2012/13 sugar output forecast to drop 4% as drought hits

India’s sugar output is expected to drop about 4 percent this year due to a drought that hit the cane crop in Maharashtra state, said the head of a leading producers’ body, but production should still be enough to cover domestic demand.

India, the world’s second biggest sugar producer behind Brazil, should produce about 25 million tonnes of sugar for the year ending Sept. 30, down from 26 million tonnes in 2011/12, according to estimates from the National Federation of Cooperative Sugar Factories.

“Maharashtra’s sugar production will be higher than initial expectations despite the cane crop getting hit by poor rains in some parts of the state,” said Kallappa B. Awade, president of the cooperative.

India, also the world’s biggest sugar consumer, will not need to turn to imports as the output will still cover annual demand of around 22 million to 23 million tonnes, Awade said.

Current estimates of sugar output from Maharashtra have risen to 8 million tonnes, compared with output of 9 million tonnes from the state in the previous year. Earlier estimates had forecast that the drought would drop Maharashtra’s production to 6.3 million tonnes due to the drought.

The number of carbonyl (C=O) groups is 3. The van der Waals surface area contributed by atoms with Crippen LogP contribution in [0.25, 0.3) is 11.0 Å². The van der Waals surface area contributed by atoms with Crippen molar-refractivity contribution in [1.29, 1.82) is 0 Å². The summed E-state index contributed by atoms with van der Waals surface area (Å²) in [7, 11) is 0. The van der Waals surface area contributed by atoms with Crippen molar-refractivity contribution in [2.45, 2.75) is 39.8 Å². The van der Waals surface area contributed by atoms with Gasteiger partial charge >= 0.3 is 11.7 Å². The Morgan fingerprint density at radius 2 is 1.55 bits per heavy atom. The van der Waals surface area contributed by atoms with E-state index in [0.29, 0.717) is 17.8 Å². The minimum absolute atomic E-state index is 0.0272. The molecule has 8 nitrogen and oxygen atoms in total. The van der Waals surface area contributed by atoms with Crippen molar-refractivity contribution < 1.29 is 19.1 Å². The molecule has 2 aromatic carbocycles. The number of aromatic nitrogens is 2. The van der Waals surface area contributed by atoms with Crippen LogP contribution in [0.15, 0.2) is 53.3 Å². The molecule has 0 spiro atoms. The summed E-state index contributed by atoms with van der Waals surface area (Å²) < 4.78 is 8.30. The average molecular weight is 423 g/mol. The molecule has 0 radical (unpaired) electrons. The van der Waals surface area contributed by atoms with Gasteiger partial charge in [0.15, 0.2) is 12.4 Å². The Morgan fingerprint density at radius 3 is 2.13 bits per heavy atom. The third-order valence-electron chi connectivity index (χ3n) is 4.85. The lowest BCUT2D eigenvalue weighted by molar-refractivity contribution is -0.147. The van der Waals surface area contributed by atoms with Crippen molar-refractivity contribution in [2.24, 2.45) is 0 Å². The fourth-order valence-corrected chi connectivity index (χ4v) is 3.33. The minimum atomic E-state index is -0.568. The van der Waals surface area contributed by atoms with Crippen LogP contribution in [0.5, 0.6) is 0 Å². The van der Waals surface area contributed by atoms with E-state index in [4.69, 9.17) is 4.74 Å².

Output prospects have also improved from the northern Uttar Pradesh state, another leading producer of sugar cane in the South Asian country.

In Uttar Pradesh, the producers’ body estimated output at 8 million tonnes of sugar, about one million tonnes higher than an initial projection.

Indian millers at the start of the season in October contracted to import about 1 million tonnes of raw sugar expecting that there would be a larger decline in production. About 300,000, tonnes of the imports have so far been processed for domestic sale.

India imposes a 10 percent duty on imports of raw and white sugar, and the producers’ cooperative again called for a rise in the tariff over concerns raised by the expected fall in output.

“The existing duty needs to be raised as high as up to 30 percent to restrict chance of any huge imports of white sugar,” said Vinay Kumar, managing director of the organization, which is responsible for nearly half of the country’s sugar output.

Kumar said India so far not imported any huge quantity of white sugar though some millers in the northwest had imported about 18 tonnes of the sweetener from Pakistan.

Imports of about 500,000 tonnes of sugar from Pakistan in 2012 had earlier sparked calls for an increase in the import duties.

Most mills will stop crushing cane by mid-April, after which the government is expected to revise its sugar production estimates for the current year.

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